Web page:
What is brachytherapy?

Brachytherapy is a type of internal radiotherapy. A small radioactive material called a source is put into your body, inside or close to the cancer. Or into the area where the cancer used to be before having surgery.

There are different types of radioactive sources (also called implants) such as seeds, wires or discs. They deliver radiotherapy to the area, destroying the cancer cells. Healthy tissue near to the cancer gets a lot less radiation.

Your doctor works out how much radiation you need. This affects how long the radioactive source stays inside you for. This can be anything from several minutes to a few days, or can stay in place permanently. If the source stays inside you permanently, it stops giving off radiation after a few weeks or months.

Types of brachytherapy

The way you have brachytherapy varies depending on the type of cancer you have. But there are 2 main types:

  • High dose rate (HDR) brachytherapy
  • Low dose rate (LDR) brachytherapy

High dose rate brachytherapy

With high dose rate brachytherapy, the radioactive source is put in your body for several minutes. The radioactive source travels from the brachytherapy machine through hollow tubes or needles (called applicators) to get to the right position. You may have the applicators put in while under general anaesthetic.

After 5 to 20 minutes of treatment, the source travels back along the applicators to the brachytherapy machine and you are no longer radioactive.

You might have:

  • a single treatment
  • several treatments over a number of days

Sometimes you have two treatments on one day.

The applicators might be put in before each treatment session, or stay in place until after your final treatment. Your treatment team will give you information about what to expect before treatment starts.

Low dose rate brachytherapy

With low dose rate brachytherapy, you have a lower dose of radiation over a longer time. You might have the radioactive source in place for up to a week. You stay in hospital during this time, in a room on your own. After treatment, your doctor removes the radioactive source and you can go home. Once the source is take away you are no longer radioactive.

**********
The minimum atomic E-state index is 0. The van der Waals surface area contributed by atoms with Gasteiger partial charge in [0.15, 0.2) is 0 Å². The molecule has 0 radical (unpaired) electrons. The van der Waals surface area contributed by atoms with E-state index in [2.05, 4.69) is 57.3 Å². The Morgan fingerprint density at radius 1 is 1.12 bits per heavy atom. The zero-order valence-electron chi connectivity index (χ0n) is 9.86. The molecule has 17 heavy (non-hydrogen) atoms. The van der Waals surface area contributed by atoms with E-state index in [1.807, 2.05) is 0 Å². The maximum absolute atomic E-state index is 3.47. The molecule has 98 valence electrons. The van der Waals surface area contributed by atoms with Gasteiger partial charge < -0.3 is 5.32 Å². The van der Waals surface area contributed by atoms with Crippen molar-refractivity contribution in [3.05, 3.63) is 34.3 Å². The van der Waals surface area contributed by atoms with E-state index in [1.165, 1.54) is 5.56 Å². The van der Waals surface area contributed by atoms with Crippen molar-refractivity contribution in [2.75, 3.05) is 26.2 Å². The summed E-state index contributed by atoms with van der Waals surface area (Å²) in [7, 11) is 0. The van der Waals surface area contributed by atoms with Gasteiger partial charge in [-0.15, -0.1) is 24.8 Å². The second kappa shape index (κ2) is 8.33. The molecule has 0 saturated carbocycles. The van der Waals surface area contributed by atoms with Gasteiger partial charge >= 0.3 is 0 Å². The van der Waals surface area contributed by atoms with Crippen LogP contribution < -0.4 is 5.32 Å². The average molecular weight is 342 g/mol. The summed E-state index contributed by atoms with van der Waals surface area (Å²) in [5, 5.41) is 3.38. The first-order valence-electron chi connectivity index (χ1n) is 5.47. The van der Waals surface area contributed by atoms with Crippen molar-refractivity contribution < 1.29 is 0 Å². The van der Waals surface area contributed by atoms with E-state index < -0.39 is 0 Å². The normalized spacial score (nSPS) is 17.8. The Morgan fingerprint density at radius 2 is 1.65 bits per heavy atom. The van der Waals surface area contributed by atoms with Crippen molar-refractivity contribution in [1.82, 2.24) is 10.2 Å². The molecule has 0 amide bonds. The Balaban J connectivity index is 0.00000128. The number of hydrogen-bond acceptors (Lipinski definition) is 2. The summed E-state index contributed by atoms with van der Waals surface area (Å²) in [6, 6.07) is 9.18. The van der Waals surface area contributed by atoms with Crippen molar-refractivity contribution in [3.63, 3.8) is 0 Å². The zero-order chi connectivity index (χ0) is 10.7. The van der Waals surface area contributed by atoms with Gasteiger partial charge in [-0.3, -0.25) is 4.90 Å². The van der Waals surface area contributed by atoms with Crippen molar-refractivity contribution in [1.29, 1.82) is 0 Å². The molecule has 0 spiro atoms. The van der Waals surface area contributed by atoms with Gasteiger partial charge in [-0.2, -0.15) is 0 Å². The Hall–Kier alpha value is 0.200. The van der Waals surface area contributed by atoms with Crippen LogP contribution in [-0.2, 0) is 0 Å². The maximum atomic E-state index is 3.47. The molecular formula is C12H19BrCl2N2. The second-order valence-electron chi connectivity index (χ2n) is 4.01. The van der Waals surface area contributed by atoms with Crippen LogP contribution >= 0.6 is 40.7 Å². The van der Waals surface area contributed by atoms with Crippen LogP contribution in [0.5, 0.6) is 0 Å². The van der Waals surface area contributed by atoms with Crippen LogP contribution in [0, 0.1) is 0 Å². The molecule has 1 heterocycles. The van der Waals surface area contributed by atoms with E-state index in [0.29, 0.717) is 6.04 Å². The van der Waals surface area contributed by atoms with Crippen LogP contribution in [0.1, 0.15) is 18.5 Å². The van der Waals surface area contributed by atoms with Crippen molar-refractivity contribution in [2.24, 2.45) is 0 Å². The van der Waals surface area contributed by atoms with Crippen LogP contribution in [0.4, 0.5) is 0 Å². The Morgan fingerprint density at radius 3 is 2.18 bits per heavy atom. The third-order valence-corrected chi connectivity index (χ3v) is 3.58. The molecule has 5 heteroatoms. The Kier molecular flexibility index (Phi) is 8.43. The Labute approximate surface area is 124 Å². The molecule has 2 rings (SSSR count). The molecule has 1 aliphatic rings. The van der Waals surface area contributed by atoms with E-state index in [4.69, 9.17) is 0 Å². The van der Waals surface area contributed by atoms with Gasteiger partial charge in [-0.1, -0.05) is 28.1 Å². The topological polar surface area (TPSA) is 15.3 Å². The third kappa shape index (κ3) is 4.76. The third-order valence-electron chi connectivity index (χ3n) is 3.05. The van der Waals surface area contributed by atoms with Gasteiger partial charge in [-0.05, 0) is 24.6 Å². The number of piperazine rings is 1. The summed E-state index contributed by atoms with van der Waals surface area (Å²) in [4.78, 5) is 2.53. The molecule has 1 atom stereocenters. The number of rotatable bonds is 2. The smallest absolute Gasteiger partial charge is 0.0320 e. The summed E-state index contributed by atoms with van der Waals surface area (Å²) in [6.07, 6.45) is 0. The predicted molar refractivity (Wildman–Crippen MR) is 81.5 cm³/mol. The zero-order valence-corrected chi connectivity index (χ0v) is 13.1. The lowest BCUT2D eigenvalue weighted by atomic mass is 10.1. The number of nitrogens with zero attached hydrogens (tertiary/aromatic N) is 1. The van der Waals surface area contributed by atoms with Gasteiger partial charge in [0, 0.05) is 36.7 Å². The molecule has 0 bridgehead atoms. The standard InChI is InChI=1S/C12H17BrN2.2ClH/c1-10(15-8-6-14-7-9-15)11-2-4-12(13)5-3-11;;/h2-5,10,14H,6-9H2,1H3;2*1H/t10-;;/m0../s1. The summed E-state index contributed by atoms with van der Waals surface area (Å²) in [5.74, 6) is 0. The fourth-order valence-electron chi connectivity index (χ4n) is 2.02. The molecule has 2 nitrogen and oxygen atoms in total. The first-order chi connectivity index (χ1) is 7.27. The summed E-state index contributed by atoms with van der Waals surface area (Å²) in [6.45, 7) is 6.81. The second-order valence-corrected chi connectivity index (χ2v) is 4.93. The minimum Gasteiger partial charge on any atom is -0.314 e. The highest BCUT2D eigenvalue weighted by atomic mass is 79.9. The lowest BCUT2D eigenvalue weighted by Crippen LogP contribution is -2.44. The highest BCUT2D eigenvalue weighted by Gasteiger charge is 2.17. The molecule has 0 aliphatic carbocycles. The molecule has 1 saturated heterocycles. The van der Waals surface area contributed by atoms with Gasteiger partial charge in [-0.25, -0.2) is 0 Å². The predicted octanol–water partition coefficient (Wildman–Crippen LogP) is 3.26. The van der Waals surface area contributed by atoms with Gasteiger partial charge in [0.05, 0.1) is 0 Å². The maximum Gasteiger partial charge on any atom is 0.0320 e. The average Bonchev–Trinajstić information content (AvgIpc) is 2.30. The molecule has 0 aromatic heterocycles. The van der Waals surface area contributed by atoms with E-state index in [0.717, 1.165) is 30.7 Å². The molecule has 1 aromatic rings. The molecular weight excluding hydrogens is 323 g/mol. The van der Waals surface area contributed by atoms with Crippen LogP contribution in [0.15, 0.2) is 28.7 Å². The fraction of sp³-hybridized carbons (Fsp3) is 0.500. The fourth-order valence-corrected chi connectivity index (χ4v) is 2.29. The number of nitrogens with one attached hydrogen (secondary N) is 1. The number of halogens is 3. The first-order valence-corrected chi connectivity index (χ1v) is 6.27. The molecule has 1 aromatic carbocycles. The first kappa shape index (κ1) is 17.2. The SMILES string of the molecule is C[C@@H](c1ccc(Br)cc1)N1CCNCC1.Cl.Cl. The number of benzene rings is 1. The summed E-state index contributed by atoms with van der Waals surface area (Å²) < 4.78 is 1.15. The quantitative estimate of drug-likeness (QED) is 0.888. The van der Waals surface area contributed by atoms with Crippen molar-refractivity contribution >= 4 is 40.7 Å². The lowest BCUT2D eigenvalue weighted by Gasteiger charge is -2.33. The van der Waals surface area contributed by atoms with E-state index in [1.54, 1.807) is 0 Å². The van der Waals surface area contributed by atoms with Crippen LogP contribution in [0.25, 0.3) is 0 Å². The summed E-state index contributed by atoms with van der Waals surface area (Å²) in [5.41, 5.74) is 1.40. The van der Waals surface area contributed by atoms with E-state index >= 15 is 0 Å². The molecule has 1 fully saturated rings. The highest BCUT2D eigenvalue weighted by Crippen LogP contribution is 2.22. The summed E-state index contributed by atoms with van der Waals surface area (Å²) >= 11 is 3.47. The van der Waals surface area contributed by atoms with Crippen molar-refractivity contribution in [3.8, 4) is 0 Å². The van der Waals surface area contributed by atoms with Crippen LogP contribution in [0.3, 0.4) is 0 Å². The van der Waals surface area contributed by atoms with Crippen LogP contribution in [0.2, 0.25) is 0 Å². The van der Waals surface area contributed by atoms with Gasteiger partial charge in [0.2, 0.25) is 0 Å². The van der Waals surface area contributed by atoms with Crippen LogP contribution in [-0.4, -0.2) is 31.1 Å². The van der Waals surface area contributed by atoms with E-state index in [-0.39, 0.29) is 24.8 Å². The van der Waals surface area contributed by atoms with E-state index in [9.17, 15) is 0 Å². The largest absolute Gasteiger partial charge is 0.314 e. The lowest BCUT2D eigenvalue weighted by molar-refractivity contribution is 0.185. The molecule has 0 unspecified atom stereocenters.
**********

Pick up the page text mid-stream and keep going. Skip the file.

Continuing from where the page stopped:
There is a type of low dose rate brachytherapy called permanent seed brachytherapy for prostate cancer. The radioactive source is in the form of tiny metal seeds that are left in the prostate forever. The seeds slowly give off radiation over a few months. You can be at home after having the seeds put in. But as you are slightly radioactive for a time, you have to avoid very close contact with children and pregnant women. Your treatment team will give you clear instructions to follow.

When you might have brachytherapy

Doctors mainly use brachytherapy for cancer of the:

  • prostate
  • cervix
  • womb
  • vagina

They might also use it for other cancers, such as cancer of the eye, back passage (rectum), penis or breast.

Brachytherapy might be the only type of radiotherapy you have. Or you might have it with external radiotherapy.

Prostate brachytherapy

You might have brachytherapy for prostate cancer. This means a radioactive source is put inside the prostate. The radioactive source releases radiation to destroy the prostate cancer cells.

The source, also known as radioactive seeds, might stay inside your prostate permanently (low dose rate brachytherapy). The radiation is gradually released over a number of months.

Or you might have a higher dose of radiation, where the radioactive source stays inside the prostate for about 15 to 40 minutes (high dose rate brachytherapy). Your radiographers then remove the source and so you have no radiation left inside your body.

Brachytherapy to the cervix, womb or vagina